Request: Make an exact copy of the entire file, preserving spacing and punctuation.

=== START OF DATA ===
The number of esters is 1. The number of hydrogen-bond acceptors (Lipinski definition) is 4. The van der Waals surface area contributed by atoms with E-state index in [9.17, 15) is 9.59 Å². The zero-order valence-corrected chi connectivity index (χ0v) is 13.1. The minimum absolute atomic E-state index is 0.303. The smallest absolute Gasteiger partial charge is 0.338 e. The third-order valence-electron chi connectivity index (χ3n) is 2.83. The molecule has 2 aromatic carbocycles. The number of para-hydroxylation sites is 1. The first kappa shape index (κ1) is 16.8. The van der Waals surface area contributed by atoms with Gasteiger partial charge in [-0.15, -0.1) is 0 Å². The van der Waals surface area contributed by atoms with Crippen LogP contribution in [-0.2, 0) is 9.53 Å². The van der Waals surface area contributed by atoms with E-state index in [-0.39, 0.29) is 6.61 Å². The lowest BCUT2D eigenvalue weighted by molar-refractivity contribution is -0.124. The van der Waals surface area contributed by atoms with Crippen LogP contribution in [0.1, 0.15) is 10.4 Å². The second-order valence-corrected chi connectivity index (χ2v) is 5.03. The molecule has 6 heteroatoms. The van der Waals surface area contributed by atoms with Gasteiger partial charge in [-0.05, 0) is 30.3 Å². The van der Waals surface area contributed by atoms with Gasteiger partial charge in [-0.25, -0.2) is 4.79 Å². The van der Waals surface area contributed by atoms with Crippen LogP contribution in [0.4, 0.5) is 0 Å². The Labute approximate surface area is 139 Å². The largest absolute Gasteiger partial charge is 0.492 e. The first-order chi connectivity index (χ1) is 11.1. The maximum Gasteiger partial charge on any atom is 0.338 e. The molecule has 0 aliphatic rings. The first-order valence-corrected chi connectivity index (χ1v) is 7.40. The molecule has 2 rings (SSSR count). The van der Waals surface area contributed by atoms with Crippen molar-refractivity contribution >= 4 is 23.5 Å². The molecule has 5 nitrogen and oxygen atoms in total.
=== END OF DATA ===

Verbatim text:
The number of esters is 1. The number of hydrogen-bond acceptors (Lipinski definition) is 4. The van der Waals surface area contributed by atoms with E-state index in [9.17, 15) is 9.59 Å². The zero-order valence-corrected chi connectivity index (χ0v) is 13.1. The minimum absolute atomic E-state index is 0.303. The smallest absolute Gasteiger partial charge is 0.338 e. The third-order valence-electron chi connectivity index (χ3n) is 2.83. The molecule has 2 aromatic carbocycles. The number of para-hydroxylation sites is 1. The first kappa shape index (κ1) is 16.8. The van der Waals surface area contributed by atoms with Gasteiger partial charge in [-0.15, -0.1) is 0 Å². The van der Waals surface area contributed by atoms with Crippen LogP contribution in [-0.2, 0) is 9.53 Å². The van der Waals surface area contributed by atoms with E-state index in [-0.39, 0.29) is 6.61 Å². The lowest BCUT2D eigenvalue weighted by molar-refractivity contribution is -0.124. The van der Waals surface area contributed by atoms with Crippen LogP contribution in [0.1, 0.15) is 10.4 Å². The second-order valence-corrected chi connectivity index (χ2v) is 5.03. The molecule has 6 heteroatoms. The van der Waals surface area contributed by atoms with Gasteiger partial charge in [-0.05, 0) is 30.3 Å². The van der Waals surface area contributed by atoms with Gasteiger partial charge in [-0.25, -0.2) is 4.79 Å². The van der Waals surface area contributed by atoms with Crippen LogP contribution in [0.4, 0.5) is 0 Å². The Labute approximate surface area is 139 Å². The largest absolute Gasteiger partial charge is 0.492 e. The first-order chi connectivity index (χ1) is 11.1. The maximum Gasteiger partial charge on any atom is 0.338 e. The molecule has 0 aliphatic rings. The first-order valence-corrected chi connectivity index (χ1v) is 7.40. The molecule has 2 rings (SSSR count). The van der Waals surface area contributed by atoms with Crippen molar-refractivity contribution >= 4 is 23.5 Å². The molecule has 5 nitrogen and oxygen atoms in total.